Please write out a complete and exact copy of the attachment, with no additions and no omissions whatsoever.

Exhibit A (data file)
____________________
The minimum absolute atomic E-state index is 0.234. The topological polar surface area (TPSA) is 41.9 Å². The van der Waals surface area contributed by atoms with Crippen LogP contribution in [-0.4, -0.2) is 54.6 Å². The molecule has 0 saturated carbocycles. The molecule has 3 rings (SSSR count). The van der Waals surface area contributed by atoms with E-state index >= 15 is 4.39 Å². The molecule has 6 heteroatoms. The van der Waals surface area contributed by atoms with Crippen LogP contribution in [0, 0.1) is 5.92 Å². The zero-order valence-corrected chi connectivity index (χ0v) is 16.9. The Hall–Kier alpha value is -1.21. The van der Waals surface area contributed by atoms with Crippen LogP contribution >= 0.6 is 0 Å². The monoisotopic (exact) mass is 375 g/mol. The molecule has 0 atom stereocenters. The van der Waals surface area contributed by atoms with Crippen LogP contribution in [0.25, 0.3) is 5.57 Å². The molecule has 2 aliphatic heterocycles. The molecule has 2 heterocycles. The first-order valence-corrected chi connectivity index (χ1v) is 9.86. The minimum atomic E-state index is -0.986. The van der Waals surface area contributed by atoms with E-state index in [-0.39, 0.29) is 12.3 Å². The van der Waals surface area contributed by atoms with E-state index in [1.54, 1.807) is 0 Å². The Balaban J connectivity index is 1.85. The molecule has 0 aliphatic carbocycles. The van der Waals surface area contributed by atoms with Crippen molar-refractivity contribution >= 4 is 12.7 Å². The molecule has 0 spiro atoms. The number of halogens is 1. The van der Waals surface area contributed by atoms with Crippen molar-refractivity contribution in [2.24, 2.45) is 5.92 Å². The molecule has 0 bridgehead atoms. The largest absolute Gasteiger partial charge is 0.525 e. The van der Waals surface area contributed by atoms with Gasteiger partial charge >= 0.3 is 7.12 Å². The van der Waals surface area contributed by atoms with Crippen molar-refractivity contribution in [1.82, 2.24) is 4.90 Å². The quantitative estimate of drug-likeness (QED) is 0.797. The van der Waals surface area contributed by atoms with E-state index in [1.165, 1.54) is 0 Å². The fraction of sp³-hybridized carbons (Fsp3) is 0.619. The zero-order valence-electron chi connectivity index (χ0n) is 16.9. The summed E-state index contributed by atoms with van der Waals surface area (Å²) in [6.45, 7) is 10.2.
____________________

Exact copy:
The minimum absolute atomic E-state index is 0.234. The topological polar surface area (TPSA) is 41.9 Å². The van der Waals surface area contributed by atoms with Crippen LogP contribution in [-0.4, -0.2) is 54.6 Å². The molecule has 0 saturated carbocycles. The molecule has 3 rings (SSSR count). The van der Waals surface area contributed by atoms with E-state index >= 15 is 4.39 Å². The molecule has 6 heteroatoms. The van der Waals surface area contributed by atoms with Crippen LogP contribution in [0, 0.1) is 5.92 Å². The zero-order valence-corrected chi connectivity index (χ0v) is 16.9. The Hall–Kier alpha value is -1.21. The van der Waals surface area contributed by atoms with Crippen LogP contribution >= 0.6 is 0 Å². The monoisotopic (exact) mass is 375 g/mol. The molecule has 0 atom stereocenters. The van der Waals surface area contributed by atoms with Crippen LogP contribution in [0.25, 0.3) is 5.57 Å². The molecule has 2 aliphatic heterocycles. The molecule has 2 heterocycles. The first-order valence-corrected chi connectivity index (χ1v) is 9.86. The minimum atomic E-state index is -0.986. The van der Waals surface area contributed by atoms with E-state index in [-0.39, 0.29) is 12.3 Å². The van der Waals surface area contributed by atoms with E-state index in [1.54, 1.807) is 0 Å². The Balaban J connectivity index is 1.85. The molecule has 0 aliphatic carbocycles. The van der Waals surface area contributed by atoms with Crippen molar-refractivity contribution >= 4 is 12.7 Å². The molecule has 0 spiro atoms. The number of halogens is 1. The van der Waals surface area contributed by atoms with Crippen molar-refractivity contribution in [2.24, 2.45) is 5.92 Å². The molecule has 0 bridgehead atoms. The largest absolute Gasteiger partial charge is 0.525 e. The van der Waals surface area contributed by atoms with Gasteiger partial charge >= 0.3 is 7.12 Å². The van der Waals surface area contributed by atoms with Crippen molar-refractivity contribution in [1.82, 2.24) is 4.90 Å². The quantitative estimate of drug-likeness (QED) is 0.797. The van der Waals surface area contributed by atoms with E-state index in [1.165, 1.54) is 0 Å². The fraction of sp³-hybridized carbons (Fsp3) is 0.619. The zero-order valence-electron chi connectivity index (χ0n) is 16.9. The summed E-state index contributed by atoms with van der Waals surface area (Å²) in [6.45, 7) is 10.2.